This is the first post in the our new blog series on the Budget 2018. This is a two-part piece on the amendments proposed under this Budget to the Income Tax Act; published here is Part I. We hope you enjoy reading this as much as we have enjoyed putting this together.


On 1st February, 2018, the Finance Minister Mr. Arun Jaitley presented the last full-year Union Budget before the 2019 Lok Sabha elections. It was delivered against a backdrop of economic slowdown caused by demonetisation in November, 2016 and the implementation of Goods and Services Tax (GST) legislations. The Budget focuses on strengthening agriculture and the rural economy, providing social security benefits and infrastructure creation.

The Finance Minister stated that the Indian economy is reviving and predicted that its Gross Domestic Product will rise to 7-7.5% in 2018-19, and that India is expected to become one of the world’s fastest and largest economies.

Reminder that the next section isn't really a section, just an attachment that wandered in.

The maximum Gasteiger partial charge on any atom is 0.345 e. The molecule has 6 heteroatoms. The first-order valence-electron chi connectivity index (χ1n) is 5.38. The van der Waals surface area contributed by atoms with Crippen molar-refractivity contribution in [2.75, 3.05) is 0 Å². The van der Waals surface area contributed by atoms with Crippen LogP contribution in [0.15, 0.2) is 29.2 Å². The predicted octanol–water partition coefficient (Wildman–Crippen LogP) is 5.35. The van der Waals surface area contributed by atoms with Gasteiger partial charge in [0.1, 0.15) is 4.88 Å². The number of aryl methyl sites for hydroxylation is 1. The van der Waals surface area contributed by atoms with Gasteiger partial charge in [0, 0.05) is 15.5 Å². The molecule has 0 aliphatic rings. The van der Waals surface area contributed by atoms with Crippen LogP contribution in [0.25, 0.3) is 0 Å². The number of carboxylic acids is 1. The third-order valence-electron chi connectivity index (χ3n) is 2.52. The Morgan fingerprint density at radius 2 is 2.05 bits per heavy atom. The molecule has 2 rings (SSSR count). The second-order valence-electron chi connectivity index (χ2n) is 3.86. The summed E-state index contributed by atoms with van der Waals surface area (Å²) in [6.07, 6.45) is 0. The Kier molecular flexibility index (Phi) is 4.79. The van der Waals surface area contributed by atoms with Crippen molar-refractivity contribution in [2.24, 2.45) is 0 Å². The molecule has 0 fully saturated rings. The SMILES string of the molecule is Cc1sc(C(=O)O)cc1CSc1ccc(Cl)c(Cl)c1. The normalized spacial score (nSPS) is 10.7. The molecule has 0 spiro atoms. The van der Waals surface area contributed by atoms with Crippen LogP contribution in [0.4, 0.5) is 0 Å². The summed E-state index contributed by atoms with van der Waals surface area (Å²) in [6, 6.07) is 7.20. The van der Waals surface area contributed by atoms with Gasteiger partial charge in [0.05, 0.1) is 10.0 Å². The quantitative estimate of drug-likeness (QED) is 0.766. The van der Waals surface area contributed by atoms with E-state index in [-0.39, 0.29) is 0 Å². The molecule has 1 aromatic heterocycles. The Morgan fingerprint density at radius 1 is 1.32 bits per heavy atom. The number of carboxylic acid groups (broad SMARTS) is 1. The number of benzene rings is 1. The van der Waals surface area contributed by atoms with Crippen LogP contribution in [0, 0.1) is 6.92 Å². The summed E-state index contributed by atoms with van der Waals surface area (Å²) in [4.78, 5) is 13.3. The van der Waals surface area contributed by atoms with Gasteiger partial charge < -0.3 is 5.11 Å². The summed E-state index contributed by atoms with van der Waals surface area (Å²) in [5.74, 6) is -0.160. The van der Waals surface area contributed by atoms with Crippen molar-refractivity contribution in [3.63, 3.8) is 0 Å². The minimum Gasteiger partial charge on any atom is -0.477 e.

In the paragraphs below, we present a snapshot of some of the proposed amendments to the Income Tax Act, 1961 (IT Act) presented in this Budget:

Continue Reading First Impressions of the Budget 2018: Income Tax Act – Part I

The Income Tax Act, 1961 (IT Act) contains several provisions to prevent tax evasion. One such provision seeks to tax loans and advances made to shareholders by a closely held company as deemed dividends in the hands of the shareholders. This is intended to prevent tax evasion in situations where closely held companies distribute accumulated profit as loans or advances which are not chargeable to tax under the IT Act, instead of distributing it as dividends which is chargeable to tax under the IT Act. However, the said provision of deemed dividend is attracted subject to the satisfaction of the following conditions:

Continue Reading Supreme Court Rules: Deemed Dividends Are Taxable Only in the Hands of Shareholders